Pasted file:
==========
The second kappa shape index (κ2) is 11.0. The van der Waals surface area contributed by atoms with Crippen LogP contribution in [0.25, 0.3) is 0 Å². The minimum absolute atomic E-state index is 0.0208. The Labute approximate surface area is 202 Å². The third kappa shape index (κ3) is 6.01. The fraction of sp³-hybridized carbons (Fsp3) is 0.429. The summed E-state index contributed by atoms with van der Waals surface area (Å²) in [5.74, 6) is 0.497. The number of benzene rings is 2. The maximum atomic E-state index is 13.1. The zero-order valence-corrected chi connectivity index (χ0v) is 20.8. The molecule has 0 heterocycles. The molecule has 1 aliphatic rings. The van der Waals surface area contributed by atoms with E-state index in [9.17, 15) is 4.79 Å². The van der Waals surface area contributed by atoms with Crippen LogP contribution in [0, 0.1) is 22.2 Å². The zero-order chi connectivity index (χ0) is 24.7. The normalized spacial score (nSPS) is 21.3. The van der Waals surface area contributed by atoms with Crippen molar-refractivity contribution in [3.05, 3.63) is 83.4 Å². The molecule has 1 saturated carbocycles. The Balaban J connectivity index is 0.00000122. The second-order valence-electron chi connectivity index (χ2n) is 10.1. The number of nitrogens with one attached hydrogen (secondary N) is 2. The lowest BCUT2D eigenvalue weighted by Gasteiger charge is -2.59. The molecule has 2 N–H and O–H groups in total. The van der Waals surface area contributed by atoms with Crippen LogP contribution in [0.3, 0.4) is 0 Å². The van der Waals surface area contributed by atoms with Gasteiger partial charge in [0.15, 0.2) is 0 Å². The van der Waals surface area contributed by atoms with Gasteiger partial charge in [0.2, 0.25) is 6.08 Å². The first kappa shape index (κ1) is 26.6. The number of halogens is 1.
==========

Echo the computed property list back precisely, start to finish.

The second kappa shape index (κ2) is 11.0. The van der Waals surface area contributed by atoms with Crippen LogP contribution in [0.25, 0.3) is 0 Å². The minimum absolute atomic E-state index is 0.0208. The Labute approximate surface area is 202 Å². The third kappa shape index (κ3) is 6.01. The fraction of sp³-hybridized carbons (Fsp3) is 0.429. The summed E-state index contributed by atoms with van der Waals surface area (Å²) in [5.74, 6) is 0.497. The number of benzene rings is 2. The maximum atomic E-state index is 13.1. The zero-order valence-corrected chi connectivity index (χ0v) is 20.8. The molecule has 0 heterocycles. The molecule has 1 aliphatic rings. The van der Waals surface area contributed by atoms with E-state index in [9.17, 15) is 4.79 Å². The van der Waals surface area contributed by atoms with Crippen LogP contribution in [0, 0.1) is 22.2 Å². The zero-order chi connectivity index (χ0) is 24.7. The normalized spacial score (nSPS) is 21.3. The van der Waals surface area contributed by atoms with Crippen molar-refractivity contribution in [3.05, 3.63) is 83.4 Å². The molecule has 1 saturated carbocycles. The Balaban J connectivity index is 0.00000122. The second-order valence-electron chi connectivity index (χ2n) is 10.1. The number of nitrogens with one attached hydrogen (secondary N) is 2. The lowest BCUT2D eigenvalue weighted by Gasteiger charge is -2.59. The molecule has 2 N–H and O–H groups in total. The van der Waals surface area contributed by atoms with Crippen LogP contribution in [0.3, 0.4) is 0 Å². The van der Waals surface area contributed by atoms with Gasteiger partial charge in [0.15, 0.2) is 0 Å². The van der Waals surface area contributed by atoms with Gasteiger partial charge in [0.2, 0.25) is 6.08 Å². The first kappa shape index (κ1) is 26.6. The number of halogens is 1.